ICT4me was originally designed as 4 school-year units, for use in an afterschool program, and one summer unit, Unit 3. Unit 3 can be adapted for use during the school year, as has been done several times—activities can be broken into smaller chunks to fit into shorter after-school time periods instead of a longer summer day. One site made ICT4me a part of a school-day program, held after lunch. Staff worked with teachers to recruit youth into the program.
It's important that if you are implementing ICT4me at a school, you have support from the school’s administration. Make an agreement with the school about how you will recruit participants and whether they will help with recruiting, what space you will use, and what tools (such as school computers) will be available. Make sure the school sees how ICT4me connects to their goals for the students, including technology fluency and math knowledge.A Summer Program
There are lots of ways to use ICT4me in your summer program. ICT4me can be combined with other summer activities or used on its own. Many sites have implemented Unit 3 as a summer camp. Youth meet for several hours a day for about two weeks and by the end of camp, have a completed website that they can show off to their families and friends. Alternatively, you can integrate ICT4me with other summer camp activities. At several sites, Unit 1 was part of the summer camp program for teen youth, implemented for 2 hours twice a week, in coordination with other summer activities. Another site combined Units 1 and 2 into a several-week, 4-hours-a-day summer program.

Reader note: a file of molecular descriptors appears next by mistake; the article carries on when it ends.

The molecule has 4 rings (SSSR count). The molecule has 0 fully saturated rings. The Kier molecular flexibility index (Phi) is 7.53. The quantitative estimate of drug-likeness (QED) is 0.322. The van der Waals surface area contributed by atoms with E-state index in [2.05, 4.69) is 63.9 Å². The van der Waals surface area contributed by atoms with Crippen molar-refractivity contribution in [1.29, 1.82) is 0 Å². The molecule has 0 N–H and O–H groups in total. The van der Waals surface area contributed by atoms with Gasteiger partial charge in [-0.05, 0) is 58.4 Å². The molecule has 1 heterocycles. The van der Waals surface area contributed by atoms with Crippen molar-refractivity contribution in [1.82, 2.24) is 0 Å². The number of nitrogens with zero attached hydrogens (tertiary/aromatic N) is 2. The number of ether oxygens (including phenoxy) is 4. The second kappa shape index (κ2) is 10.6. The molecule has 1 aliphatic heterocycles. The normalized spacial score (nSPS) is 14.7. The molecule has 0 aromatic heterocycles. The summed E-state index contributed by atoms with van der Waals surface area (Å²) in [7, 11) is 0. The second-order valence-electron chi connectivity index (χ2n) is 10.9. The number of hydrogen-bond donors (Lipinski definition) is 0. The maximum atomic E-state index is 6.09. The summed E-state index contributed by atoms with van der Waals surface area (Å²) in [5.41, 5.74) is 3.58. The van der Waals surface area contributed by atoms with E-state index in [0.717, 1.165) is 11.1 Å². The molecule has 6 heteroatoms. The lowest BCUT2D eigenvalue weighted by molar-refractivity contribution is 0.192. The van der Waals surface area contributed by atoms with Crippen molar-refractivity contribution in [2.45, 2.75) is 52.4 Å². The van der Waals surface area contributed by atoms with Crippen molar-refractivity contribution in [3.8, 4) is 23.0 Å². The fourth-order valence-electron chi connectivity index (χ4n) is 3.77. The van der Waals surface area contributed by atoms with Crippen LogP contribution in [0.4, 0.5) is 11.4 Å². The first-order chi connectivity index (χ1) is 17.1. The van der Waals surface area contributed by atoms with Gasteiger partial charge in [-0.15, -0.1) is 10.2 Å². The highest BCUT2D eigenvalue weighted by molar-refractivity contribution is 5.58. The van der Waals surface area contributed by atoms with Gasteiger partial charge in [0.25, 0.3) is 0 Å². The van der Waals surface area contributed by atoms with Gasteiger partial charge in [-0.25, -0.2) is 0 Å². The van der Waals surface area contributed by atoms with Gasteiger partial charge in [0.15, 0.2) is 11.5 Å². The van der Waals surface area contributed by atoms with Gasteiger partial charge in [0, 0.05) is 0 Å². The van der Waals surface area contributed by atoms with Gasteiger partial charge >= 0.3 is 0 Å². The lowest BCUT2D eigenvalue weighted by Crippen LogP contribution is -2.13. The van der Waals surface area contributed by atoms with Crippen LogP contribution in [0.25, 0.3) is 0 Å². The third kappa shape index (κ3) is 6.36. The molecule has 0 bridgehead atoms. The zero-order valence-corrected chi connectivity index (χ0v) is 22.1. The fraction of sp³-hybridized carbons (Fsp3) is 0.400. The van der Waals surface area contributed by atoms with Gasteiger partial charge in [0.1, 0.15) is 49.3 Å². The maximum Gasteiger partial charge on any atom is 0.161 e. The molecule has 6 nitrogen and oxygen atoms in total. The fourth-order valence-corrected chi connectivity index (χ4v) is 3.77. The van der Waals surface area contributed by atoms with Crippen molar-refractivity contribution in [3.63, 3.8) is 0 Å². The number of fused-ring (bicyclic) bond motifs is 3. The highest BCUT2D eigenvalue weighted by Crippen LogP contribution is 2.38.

Unit 3 is the only unit explicitly written for summer, but the other units can work for summer programs as well. You may need to combine a week’s worth of activities into a day of summer camp. One challenge is that the units can seem a little more school-like since they were designed for school year—you may need to adapt some of the activities to be more game-like for the youth.
Attendance can be a challenge with summer programs, with many youth going off on vacations. Some sites have found that it’s helpful to hold shorter, more intensive camps, rather than implementing ICT4me a couple times a week throughout the summer.